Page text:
Perhaps the key issue is that there should be a two way benefit. To the establishment hosting the volunteer and to the volunteer themselves. Some discussion and agreement about needs should take place.

As for using people who are on benefits, I don’t think it unreasonable to expect claimants to do some work. I would expect that their expenses for attending such work should be paid additional to their benefits. Many of the same factors that I have already mentioned could apply for those out of work but wanting to get back into work.
Prison is intended to be a punishment. I don’t have any in principle objection to extending punishment of the deprivation of liberty to requiring prisoners to do something which is useful to society.

jack February 22, 2015 at 6:56 pm

This is exactly the kind of selfish arrogant attitude that is destroying our society. Work for 30 years pay all your national INSURANCE get made redundant and be stigmatised for claiming back social security of a shameful piddly £65 a week. This is not a ‘benefit’, this is hard graft and slog. How are people in this situation supposed to find work if they are forced into labour in order to survive?

Pay a decent livable wage for a days work and then maybe we’ll start to see a reduction in the inequality of the past 30 years. Slave labour is indicative of a failed society.

Helen Gazeley January 29, 2015 at 6:45 pm

I don’t see the point of the suggested volunteer “apprenticeship” scheme. The volunteers would still be working for nothing, except with added paperwork and you’d be “training up” people who presumably aren’t, except when there for work experience like Holly, looking for a job. And we’re all assessed and certified enough these days, without making it a feature of voluntary work. What I think is truly astonishing is when estates offer the chance to work in their gardens AND charge for the privilege.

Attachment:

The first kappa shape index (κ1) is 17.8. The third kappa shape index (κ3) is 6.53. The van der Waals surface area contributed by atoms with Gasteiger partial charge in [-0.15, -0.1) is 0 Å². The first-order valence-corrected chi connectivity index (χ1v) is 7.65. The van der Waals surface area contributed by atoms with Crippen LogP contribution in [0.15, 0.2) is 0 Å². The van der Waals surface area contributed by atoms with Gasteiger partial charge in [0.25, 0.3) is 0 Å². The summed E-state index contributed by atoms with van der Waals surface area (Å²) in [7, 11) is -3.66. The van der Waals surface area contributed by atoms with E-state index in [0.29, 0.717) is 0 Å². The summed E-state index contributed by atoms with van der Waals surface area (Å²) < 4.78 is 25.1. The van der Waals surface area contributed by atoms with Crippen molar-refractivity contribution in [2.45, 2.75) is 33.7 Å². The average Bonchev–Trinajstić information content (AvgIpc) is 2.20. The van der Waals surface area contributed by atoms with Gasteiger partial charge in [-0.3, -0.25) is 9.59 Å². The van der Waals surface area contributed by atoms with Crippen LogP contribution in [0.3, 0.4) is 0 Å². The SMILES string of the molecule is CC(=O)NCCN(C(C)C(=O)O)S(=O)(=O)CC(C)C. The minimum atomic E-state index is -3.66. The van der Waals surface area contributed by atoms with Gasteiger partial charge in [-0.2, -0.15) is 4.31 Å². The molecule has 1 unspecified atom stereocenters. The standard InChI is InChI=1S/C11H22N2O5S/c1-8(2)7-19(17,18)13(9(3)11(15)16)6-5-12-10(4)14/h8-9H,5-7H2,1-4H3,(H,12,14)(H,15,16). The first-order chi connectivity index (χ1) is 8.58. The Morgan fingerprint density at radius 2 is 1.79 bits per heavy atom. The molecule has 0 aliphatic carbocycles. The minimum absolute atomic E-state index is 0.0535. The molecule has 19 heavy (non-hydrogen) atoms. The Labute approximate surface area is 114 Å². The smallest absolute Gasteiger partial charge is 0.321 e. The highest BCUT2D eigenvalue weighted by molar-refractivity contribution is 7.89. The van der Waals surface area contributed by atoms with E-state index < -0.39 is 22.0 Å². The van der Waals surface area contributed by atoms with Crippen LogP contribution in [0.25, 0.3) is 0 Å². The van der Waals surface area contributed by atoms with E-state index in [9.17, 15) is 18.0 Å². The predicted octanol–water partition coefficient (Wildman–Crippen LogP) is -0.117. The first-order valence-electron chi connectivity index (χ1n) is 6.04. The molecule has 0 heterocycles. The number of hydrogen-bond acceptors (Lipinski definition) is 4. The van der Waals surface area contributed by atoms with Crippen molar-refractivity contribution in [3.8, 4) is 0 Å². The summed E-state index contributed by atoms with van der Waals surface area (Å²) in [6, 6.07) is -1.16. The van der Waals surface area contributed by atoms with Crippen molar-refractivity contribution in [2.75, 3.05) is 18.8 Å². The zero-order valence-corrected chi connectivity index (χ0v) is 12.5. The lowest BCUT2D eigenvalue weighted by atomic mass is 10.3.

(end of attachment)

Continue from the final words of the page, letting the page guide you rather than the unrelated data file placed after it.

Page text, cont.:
Sarah January 29, 2015 at 5:26 pm

I am a professional gardener in the U.S. who used to work in public horticulture (I now tend to private gardens) and this post describes some of the often unacknowledged downside of volunteers. (I’ve never known of volunteers working in a private garden in the U.S., but maybe they exist.) It is indeed the mantra of public gardens here that they could not exist without their army of volunteers. Yet, while there’s truth in that, I can also recall instances when volunteers caused mayhem in the garden (allowed to prune where they had no business doing so, they butchered shrubs), didn’t show up reliably, or spent their time chatting with other volunteers. And the gardening staff was often expected to grin and bear the problems and be grateful for what extra help came their way. I think what irks me most is that the managers of public gardens can be so stingy with their support of and investment in their own staff, especially those doing the daily nitty-gritty gardening. Budget constraints are often the excuse for limiting the continuing education opportunities available to professional gardeners, meanwhile they are required to help provide training to volunteers, volunteers are rewarded with a twice-a-year afternoon of lectures put on by a local consortium of gardens, often given free plants, and generally given deference. There’s no doubt that volunteers allow gardens to be more efficient, but is the gardening staff getting all the support they deserve outside of unpaid help? Are their opinions heard and considered regarding the best way to invest all available resources in order to meet the goals of the garden? In my experience, not nearly as often as they should.